The history of the suite
by Thomas Stiegler
I know of some people who do not understand why there should be a symphony by Haydn or Brahms in addition to “the symphony” by Beethoven. Not to mention the fact that Beethoven apparently wrote more than one work of the same name and that they were simply numbered in sequence.
But this is a gap in our knowledge that can easily be filled. One only needs to know that titles of pieces of music are not proper names, but rather genre names.
It is easiest to understand in comparison to literature. There, too, there are different genres such as novel, essay or poem, and here, too, they simply serve to describe the form that gives the book its outer framework.
Thus, for example, one could also call Thomas Mann’s “The Buddenbrooks” his “Novel No. 1” synonymous with Beethoven’s “Symphony No. 1”.
In literature, one gives names to individual works because it is an art form based on the written word. In music this is not the case. Here the titles should not distract from the main thing and the music should speak for itself.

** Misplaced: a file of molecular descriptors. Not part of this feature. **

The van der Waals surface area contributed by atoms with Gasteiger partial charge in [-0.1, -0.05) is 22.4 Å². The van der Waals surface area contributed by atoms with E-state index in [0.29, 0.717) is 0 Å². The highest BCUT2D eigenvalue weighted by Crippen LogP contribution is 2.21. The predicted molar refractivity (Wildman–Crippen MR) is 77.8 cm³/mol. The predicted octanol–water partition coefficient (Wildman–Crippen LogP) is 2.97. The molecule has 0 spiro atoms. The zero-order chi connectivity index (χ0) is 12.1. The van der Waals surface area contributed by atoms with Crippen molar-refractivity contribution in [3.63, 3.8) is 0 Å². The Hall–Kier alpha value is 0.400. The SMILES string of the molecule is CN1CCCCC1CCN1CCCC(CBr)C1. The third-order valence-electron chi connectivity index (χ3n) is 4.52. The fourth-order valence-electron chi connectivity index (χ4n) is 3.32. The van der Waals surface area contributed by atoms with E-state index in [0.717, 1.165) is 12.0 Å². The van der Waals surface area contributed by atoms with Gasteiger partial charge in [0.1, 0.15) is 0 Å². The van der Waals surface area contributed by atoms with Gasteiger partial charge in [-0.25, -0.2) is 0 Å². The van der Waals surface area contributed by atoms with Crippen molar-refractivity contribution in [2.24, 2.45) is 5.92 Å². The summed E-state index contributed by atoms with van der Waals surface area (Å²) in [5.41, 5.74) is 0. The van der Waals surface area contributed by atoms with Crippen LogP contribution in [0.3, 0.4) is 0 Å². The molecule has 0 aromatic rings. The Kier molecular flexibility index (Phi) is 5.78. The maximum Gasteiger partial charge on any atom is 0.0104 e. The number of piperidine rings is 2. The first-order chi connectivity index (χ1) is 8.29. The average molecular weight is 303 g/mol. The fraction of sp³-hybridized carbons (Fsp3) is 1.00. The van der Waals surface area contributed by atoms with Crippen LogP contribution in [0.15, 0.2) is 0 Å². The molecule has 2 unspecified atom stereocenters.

Therefore the names are only used as an indication of the form in which the music was written and to distinguish the individual works from each other.
Although there are, of course, exceptions to this rule, and a musical genre developed in the Romantic period, so-called program music, in which each piece has a meaningful title (“Till Eulenspiegel’s Merry Pranks”, “Journey to Italy” etc.) and in which the composer tries to set a literary program to music.
But apart from this, the “titles” of musical works simply serve as a generic term.
In the last 500 years a large number of different forms have developed. We are hardly aware of them anymore, because the only ones we normally deal with are the accompanied stanzaic song or the music we know as background from television.
But it used to be different. There are innumerable musical genres, all more or less different from each other, depending on what the music was used for and what the composer wanted to express with it.
One of the earliest musical genres was the “suite”.
A suite is essentially a collection of dance movements, i.e. of music that has evolved over time for festivities and entertainment.
But before I go into more detail, I would like to talk briefly about dances and rhythms in general.
There is an interesting experiment in musicology. Researchers investigated which parameters are more important for the recognition of a work: the melody or the rhythm.